'Quick Reads' May Promote Literacy without Stigma: Findings from Eight UK Public Libraries


  • Stephanie Jane Hall Powell River Public Library




A review of:

McLoughlin, Carla, and Anne Morris. "UK Public Libraries: Roles in Adult Literacy Provision." Journal of Librarianship and Information Science 36.1 (March 2004): 37-46.

Objective – To examine the role of public libraries in the provision of adult literacy services, with a detailed look at both the successes and concerns of the libraries under study; to provide recommendations for best practice in establishing or reviewing adult literacy services.

Design – A series of case studies using written reports and semi-structured interviews.

Setting – Eight public libraries in the UK involved in literacy service provision or reader development services.

Subjects – Eight senior staff members in charge of library literacy programming.

Method – A written report of literacy service initiatives was solicited from each participating library. A single interview was conducted with a staff member in charge of literacy service at each of the eight participating libraries. Fact-checking telephone interviews were conducted at three locations where adult literacy programs were in early stages. More in-depth, face-to-face interviews were conducted at the five libraries with better established programs. Each type of interview consisted of a set of scripted questions supplemented by individualized questions based on the written reports.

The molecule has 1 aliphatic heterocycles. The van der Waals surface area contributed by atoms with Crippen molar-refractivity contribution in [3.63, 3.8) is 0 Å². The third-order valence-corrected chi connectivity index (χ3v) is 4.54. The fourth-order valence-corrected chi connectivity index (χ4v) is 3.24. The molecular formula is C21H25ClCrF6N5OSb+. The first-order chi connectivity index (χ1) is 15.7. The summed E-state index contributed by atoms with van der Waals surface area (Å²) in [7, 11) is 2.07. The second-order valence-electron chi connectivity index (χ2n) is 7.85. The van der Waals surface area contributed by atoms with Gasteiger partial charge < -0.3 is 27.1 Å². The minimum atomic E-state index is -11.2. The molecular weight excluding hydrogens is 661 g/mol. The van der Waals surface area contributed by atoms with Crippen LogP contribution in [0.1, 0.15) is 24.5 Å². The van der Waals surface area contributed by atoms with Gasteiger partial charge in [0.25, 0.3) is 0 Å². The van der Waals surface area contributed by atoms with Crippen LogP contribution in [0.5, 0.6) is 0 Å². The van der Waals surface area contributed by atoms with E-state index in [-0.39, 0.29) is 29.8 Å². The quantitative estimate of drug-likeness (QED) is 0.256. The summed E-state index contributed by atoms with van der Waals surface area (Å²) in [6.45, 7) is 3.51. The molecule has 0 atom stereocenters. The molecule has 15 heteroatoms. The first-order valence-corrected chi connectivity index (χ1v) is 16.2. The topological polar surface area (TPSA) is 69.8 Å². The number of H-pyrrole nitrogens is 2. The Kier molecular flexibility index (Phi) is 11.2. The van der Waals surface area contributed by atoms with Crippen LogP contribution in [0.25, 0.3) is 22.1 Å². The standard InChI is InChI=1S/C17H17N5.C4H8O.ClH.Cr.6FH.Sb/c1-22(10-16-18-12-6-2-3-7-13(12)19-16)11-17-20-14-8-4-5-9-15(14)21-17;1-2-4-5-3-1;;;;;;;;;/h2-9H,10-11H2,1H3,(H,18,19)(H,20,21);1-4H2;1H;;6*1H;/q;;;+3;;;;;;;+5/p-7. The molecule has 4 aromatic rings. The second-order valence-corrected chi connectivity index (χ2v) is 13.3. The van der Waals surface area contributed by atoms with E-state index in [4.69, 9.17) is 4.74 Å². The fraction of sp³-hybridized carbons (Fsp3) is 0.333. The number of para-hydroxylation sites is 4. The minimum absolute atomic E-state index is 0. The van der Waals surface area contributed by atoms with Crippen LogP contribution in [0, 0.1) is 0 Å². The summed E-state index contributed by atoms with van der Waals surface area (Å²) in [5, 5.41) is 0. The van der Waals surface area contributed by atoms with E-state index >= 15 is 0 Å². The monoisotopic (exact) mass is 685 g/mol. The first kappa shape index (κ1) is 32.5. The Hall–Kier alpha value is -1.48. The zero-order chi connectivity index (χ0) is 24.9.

Main results – There are four key areas of results to be summarized from this study:

  • Adult Literacy Collections – The authors observed three main approaches to branding literacy collections: ?
  • Emphasis on reading for pleasure (with collections entitled ‘Quick Reads’ or ‘First Choice’); ?
  • Emphasis on reading for skills development; ?
  • Discreet labelling enabling stock recognition without advertising that the reader is borrowing literacy materials.
The authors conclude that the ‘Quick Reads’ approach was the most successful in highlighting the collection without stigmatizing it and in promoting the pleasure of reading. The importance of maintaining relevant, attractive books was highlighted, with collections targeting both entry level readers and emergent readers.
  • Approaches for Supporting Adult Literacy – The libraries used reader development extensively as a strategy to support adult literacy efforts. Staff tied literacy offerings to other programs or services of interest (for example, promoting adult literacy services alongside audio-visual collections and Internet access). Adult learners were also targeted for library tours, reading groups, and assistance with book selection for the literacy collection. Some of the libraries hired new staff from outside the library profession, choosing candidates with prior experience in basic skills development or community work.